When Anton Chekhov was in his early twenties, he had already amassed a large amount of work — over sixty stories over the course of a couple of years. At the age of twenty-two, he and his older brother Nikolai put together a book, which Chekhov (the one who gets to claim the last name forevermore) called The Prank, in which Chekhov placed what he thought were the best twelve stories he’d written, to be accompanied by Nikolai’s illustrations. Though these stories had already been published in various outlets as standalone pieces, something about the collection drew the ire of the censors. The book was prepped but never printed. Never, that is, until now, 130 years later, and only in English translation. Thanks to the fine folks at NYRB Classics and to the fine translating skills of Maria Bloshteyn, we can finally read these stories (several of which have never been available in English) and see the book Chekhov intended to use to forge his literary breakthrough (thankfully, he still managed).

The Prank

The Prank completely disarmed me. I’m a fan of Chekhov, and I have my idea of who he was and what he was about. However, that idea come from reading only a dozen or so of his most famous short stories and having only seen a couple of his plays — that is to say, my idea of the great writer is mostly inherited: his work is concise, observant, often sad with soft tickle of humor. I’m delighted to have my conception of the artist — a conception so clearly deficient — enhanced (though not proven incorrect) to include the kind of whimsy and silliness on display in The Prank. Silliness of the first order, I should say, as it is usually employed to skewer the subjects in these books (I admit, and am not ashamed, that I thought of Monty Python quite often while reading The Prank).

As stated above, the book contains twelve stories spread across just over 100 pages.

  • Artist’s Wives
  • Papa
  • St. Peter’s Day
  • Chase Two Rabbits, Catch None
  • A Confession, or, Olya, Zhenya, Zoya
  • A Sinner from Toledo
  • The Temperaments
  • Flying Islands by Jules Verne
  • Before the Wedding
  • A Letter to a Learned Neighbor
  • In the Train Car
  • 1,001 Passions, or, a Dreadful Night

They go down quickly (which is nice, because they’re also re-readable), especially since this edition thankfully includes Nikolai’s illustrations. These illustrations should not be downplayed: besides showcasing the artistic skill of the young Nikolai, whose sad life (alcohol, the street) was not to last the decade, are part of the book’s charm and whimsy.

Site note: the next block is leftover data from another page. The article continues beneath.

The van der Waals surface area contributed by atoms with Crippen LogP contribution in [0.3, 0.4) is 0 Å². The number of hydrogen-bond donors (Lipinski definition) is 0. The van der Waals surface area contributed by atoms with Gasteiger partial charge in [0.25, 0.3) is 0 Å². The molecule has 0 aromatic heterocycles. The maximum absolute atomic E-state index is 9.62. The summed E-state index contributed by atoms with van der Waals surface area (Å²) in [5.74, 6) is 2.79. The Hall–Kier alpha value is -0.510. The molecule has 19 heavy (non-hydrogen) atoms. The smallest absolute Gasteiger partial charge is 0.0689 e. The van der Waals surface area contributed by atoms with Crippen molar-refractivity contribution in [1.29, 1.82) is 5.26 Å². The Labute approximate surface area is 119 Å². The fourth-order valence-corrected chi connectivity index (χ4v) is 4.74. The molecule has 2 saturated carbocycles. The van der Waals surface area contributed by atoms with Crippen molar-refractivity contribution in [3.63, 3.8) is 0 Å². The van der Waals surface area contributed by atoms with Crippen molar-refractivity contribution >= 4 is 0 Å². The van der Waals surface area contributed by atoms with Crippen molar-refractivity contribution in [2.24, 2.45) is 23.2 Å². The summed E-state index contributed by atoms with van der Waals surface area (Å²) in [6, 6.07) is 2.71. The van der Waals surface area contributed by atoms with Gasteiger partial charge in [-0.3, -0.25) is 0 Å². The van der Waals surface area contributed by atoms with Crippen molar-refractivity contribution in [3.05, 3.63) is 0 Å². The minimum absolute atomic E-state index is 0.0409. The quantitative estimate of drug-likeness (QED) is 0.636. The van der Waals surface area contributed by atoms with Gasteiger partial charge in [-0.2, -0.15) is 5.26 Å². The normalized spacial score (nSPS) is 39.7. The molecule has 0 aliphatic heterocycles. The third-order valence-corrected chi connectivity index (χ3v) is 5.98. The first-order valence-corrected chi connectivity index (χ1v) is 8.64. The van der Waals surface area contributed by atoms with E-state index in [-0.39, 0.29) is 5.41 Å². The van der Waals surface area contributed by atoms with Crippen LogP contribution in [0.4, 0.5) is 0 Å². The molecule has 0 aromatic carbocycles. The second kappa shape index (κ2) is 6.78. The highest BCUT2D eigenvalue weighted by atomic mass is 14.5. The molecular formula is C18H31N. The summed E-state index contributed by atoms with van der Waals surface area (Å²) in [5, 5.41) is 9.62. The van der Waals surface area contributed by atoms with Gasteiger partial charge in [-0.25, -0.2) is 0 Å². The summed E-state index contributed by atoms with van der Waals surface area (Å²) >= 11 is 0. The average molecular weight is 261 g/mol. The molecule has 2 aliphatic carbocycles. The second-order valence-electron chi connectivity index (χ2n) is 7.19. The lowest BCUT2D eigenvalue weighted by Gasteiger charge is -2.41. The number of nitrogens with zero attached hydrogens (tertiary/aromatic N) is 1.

Chekhov 1

Chekhov 2

These two young artists lacked reverence for the institutions of their day (institutions we’ll find quite familiar even here and now), and it seems the primary failure of all of these institutions is their reliance on humans, who are at best always fallible but who also rarely escape a deep sense of self-aggrandizement. For example, in “Artist’s Wives,” we go to a residence in which many different artists — an author, a singer, a composer, a sculptor, etc. — benefit from the generous, and apparently tasteless, patron. The artists are ridiculous — “a young novelist, very famous (only to himself), showing signs of great promise (only to himself)” — and are also unfortunately married; that is to say, it’s unfortunate for their wives. These wives recognize that their husbands are essentially egotistical failures, but many push that down, taking upon themselves extreme sacrifices to ensure their husbands are free to focus on their art. Not that their husbands would expect less.

So the first story pokes fun at “artists,” and it is notable that these artists are, for the most part, not Russian. The boarding house is in Lisbon, Portugal, and the story presents itself as “translated . . . from the Portuguese.” But Chekhov structured this series of stories so that they’d creep up on and poke those closest to home. We get a father who, because he simply cannot bear undue hubbub in his home, goes to a school to convince a teacher to elevate his mediocre child. A bunch of men, from various strata of the Russian professional class, fumble around the hunting grounds on St. Peter’s Day. Men continue to bumble throughout, imposing their stupidity not only on the arts but also on the sciences and, perhaps most damning of all to this book’s fate, the government.

This is, obviously, an important book for fans of Chekhov, who should gobble it up as it showcases an important historical chapter in the life of one of the most influential writers ever. That said, it is no mere curiosity. Chekhov, I hope I’ve suggested at least, was a brilliant writer even at this young stage. Had he written nothing else, this would still be a book for lovers of literature in general.


Chekhov, left, with his brother Nikolai, in 1882, the year they tried to publish The Prank.

Over at Goodreads there is a reading group devoted to NYRB Classics (see here). There I maintain a page that keeps track of what’s coming from NYRB Classics, and each and every book NYRB Classics has ever published has its own thread. Besides the wealth of information about the great publisher’s work, the group also selects a monthly group read. August’s book is The Prank. We’d love it if you came and joined in. You can find the page devoted to discussing The Prank here. It’ll be well worth the time!

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